BLOG - Peace Making Lessons from Northern Ireland to Israel and Palestine: 16 - Establishing leader, party, public and international confidence in the decisions to be made
Colin Irwin Fri 13 Jul 2012 updated: Sat 14 Jul 2012
Peace Building Problem.
At the moment of decision people start to lose their nerve. Is this a good idea or is it political suicide?
Northern Ireland Experience
Each poll contained a wide range of questions dealing with issues left over from the previous poll; the beginnings of new questions to be explored in greater depth in future polls; contextual 'how do you feel about' questions; ordering priorities and so on. But each poll also contained a set of questions designed specifically to help resolve particular problems that arose at that point in the peace process. In the first poll the most critical issue to be addressed was decommissioning. People did not want the negotiations to be stopped. If there was a problem they wanted it dealt with by a subcommittee. In the second poll all the objections to negotiations had to be dealt with. Critically Ulster Unionist supporters wanted their party to be in the negotiations with Sinn Féin. The third poll was designed to provide detailed information about public opinion on all the different parts of the agreement that had to be made. The agreement took shape and was tested as a ‘package’ in the fourth poll. Critically the parties knew before they cut a deal that they could win a referendum. They did. As well as demonstrating continued support for the Belfast Agreement in the three post agreement polls the first of these polls, the fifth poll, explored various options for overcoming the problem of decommissioning and new negotiations were initiated. The sixth poll dealt with these problems again in the Mitchell Review but also included a lot of questions about how people felt about the failing peace process. People wanted action and the new institutions of government were established. In the seventh poll the concept of 'placing arms beyond use' was tested against public opinion and shown to be generally 'acceptable'. But it was close. Although the Ulster Unionist Council decided to go back into government with Sinn Féin on this basis the vote was only 459 in favour to 403 against.
Public Opinion Poll Action
Content is as important as timing. Agree with the parties which questions are going to be run in which poll. The person or team running the poll must have their 'finger on the political pulse' and should know what results are required by paying close attention to people on the street, news reports, radio talk shows, the press and most importantly their private discussions with the party negotiators. Poll results cannot be 'fixed', but they must be relevant and the analysis must draw conclusions appropriate to the needs of the day.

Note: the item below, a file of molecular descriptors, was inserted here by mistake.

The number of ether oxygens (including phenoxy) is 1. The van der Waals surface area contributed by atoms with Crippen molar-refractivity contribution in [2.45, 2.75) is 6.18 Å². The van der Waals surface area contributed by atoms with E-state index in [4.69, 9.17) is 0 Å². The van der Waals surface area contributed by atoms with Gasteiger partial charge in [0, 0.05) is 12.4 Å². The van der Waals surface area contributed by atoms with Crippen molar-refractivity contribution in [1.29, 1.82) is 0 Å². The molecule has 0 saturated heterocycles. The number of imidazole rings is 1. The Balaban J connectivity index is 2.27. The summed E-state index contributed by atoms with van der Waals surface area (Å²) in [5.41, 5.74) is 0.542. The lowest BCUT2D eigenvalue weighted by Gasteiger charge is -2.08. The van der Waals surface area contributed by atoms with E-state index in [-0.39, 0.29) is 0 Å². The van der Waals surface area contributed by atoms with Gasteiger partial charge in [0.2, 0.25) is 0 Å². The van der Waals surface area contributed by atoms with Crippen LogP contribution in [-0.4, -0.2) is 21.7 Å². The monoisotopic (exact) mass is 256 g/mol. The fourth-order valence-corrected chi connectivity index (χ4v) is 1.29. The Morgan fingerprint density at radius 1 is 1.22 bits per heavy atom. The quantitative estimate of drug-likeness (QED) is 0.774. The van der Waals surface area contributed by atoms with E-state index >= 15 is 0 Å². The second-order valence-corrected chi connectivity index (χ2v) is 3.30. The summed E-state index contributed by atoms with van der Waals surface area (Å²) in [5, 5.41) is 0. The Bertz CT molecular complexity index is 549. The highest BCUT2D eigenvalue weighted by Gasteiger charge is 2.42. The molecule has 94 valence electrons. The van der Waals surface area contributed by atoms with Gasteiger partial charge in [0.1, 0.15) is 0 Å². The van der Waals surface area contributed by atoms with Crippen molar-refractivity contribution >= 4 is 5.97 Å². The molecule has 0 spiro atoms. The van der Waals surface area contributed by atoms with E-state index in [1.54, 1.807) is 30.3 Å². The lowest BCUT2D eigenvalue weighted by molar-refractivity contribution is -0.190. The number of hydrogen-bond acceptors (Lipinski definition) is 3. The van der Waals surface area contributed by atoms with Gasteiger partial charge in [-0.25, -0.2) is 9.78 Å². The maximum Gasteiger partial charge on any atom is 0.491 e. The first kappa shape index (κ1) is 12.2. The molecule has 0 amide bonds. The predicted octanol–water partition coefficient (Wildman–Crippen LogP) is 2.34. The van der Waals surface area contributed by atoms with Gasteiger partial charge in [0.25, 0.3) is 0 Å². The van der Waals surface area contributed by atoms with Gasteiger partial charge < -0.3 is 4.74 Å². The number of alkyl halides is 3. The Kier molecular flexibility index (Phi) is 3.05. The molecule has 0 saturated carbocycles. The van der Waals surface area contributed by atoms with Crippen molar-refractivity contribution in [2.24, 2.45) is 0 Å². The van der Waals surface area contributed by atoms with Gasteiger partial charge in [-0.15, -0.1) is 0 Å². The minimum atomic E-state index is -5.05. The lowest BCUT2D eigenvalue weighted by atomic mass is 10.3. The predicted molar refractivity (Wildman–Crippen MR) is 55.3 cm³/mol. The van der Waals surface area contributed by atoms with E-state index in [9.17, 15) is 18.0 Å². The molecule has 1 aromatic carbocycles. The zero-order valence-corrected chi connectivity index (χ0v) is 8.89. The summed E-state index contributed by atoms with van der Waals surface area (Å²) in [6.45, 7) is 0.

Israel and Palestine
In addition to being the most researched conflict in the world Israel and Palestine are now probably the most polled as surveys of public opinion become an increasingly more significant element of democratic political culture all over the world. But quantity does not necessarily mean quality and certainly does not equate with polling as a constructive part of a peace process. In Northern Ireland the BBC and other news media were running polls but the peace polls there were simply bigger, better and critically more relevant to the resolution of the conflict than any of the other polls. They set a standard which, in time, the other pollsters had to meet or be dismissed as of little relevance. A well-managed program of peace polls does not only help resolve problems at the centre of a conflict it also raises the game for everyone else. The polling undertaken in Israel and Palestine lacks coordination so the good work that does get done is drowned out by the noise of other pollsters whose work is frequently of very poor quality or partisan. The analysts in Washington, Oslo, Geneva and other Western capitols may be very pleased with the public opinion surveys they commission but they are loosing the public diplomacy war where and when it matters.(1)
1 For example although the Geneva Accord website lists the polls that draw conclusions in support of negotiations and a peace agreement between Israel and Palestine they have edited out the partisan polls that oppose their initiative. This would be understandable if they were winning the public diplomacy war. But they are not. The partisan pollsters have won as illustrated by the sequence of polls listed below:
‘Survey: Israeli Jews oppose settlement freeze and evacuation of outposts’ (Israel News: Lerner, A., June 4, 2009)
‘Dahaf Institute Poll: Majority Of Israelis Support Obama’s Settlement Policy’ (Yedioth Ahronoth: Kadmon, June 5, 2009)
‘Poll: 56% of Israelis back settlement construction’ (Associated Press: June 12, 2009)
‘J Street blasts ‘distorted’ poll that says Israelis against settlement freeze’ (Haaretz Service: June12, 2009)
??Jerusalem Post’/Smith Poll: Only 6% of Israelis see US gov’t as pro-Israel’ (The Jerusalem Post: Hofman, G., and Smith Research/Jerusalem Post Poll, June 19, 2009)
‘Poll: Israelis oppose full settlement freeze 69%:27%, only 6% say Obama favours Israel’ (Independent Media Review Analysis: June 19, 2009)
‘Netanyahu’s Defiance of U.S. Resonates at Home: Polls Show Resistance to Settlement Freeze’ (The Washington Post: Howard Schneider, August 19, 2009)
The Geneva Accord polls are available at: http://www.geneva-accord.org/mainmenu/polls/